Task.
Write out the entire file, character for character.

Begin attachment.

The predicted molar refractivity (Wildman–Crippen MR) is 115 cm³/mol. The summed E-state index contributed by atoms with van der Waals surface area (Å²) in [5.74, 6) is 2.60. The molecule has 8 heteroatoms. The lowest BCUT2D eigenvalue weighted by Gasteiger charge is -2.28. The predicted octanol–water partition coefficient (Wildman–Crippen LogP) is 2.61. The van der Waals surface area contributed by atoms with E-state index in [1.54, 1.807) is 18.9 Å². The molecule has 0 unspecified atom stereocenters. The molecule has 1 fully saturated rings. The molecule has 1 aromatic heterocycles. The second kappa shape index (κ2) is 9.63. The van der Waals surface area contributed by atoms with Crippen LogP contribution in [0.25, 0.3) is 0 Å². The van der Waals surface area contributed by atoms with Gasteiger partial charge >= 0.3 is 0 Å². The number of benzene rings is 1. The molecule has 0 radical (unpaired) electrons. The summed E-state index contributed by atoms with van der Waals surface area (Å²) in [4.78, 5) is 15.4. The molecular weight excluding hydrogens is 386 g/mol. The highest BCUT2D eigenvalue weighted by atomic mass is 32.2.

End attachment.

The predicted molar refractivity (Wildman–Crippen MR) is 115 cm³/mol. The summed E-state index contributed by atoms with van der Waals surface area (Å²) in [5.74, 6) is 2.60. The molecule has 8 heteroatoms. The lowest BCUT2D eigenvalue weighted by Gasteiger charge is -2.28. The predicted octanol–water partition coefficient (Wildman–Crippen LogP) is 2.61. The van der Waals surface area contributed by atoms with E-state index in [1.54, 1.807) is 18.9 Å². The molecule has 0 unspecified atom stereocenters. The molecule has 1 fully saturated rings. The molecule has 1 aromatic heterocycles. The second kappa shape index (κ2) is 9.63. The van der Waals surface area contributed by atoms with Crippen LogP contribution in [0.25, 0.3) is 0 Å². The van der Waals surface area contributed by atoms with Gasteiger partial charge >= 0.3 is 0 Å². The number of benzene rings is 1. The molecule has 0 radical (unpaired) electrons. The summed E-state index contributed by atoms with van der Waals surface area (Å²) in [4.78, 5) is 15.4. The molecular weight excluding hydrogens is 386 g/mol. The highest BCUT2D eigenvalue weighted by atomic mass is 32.2.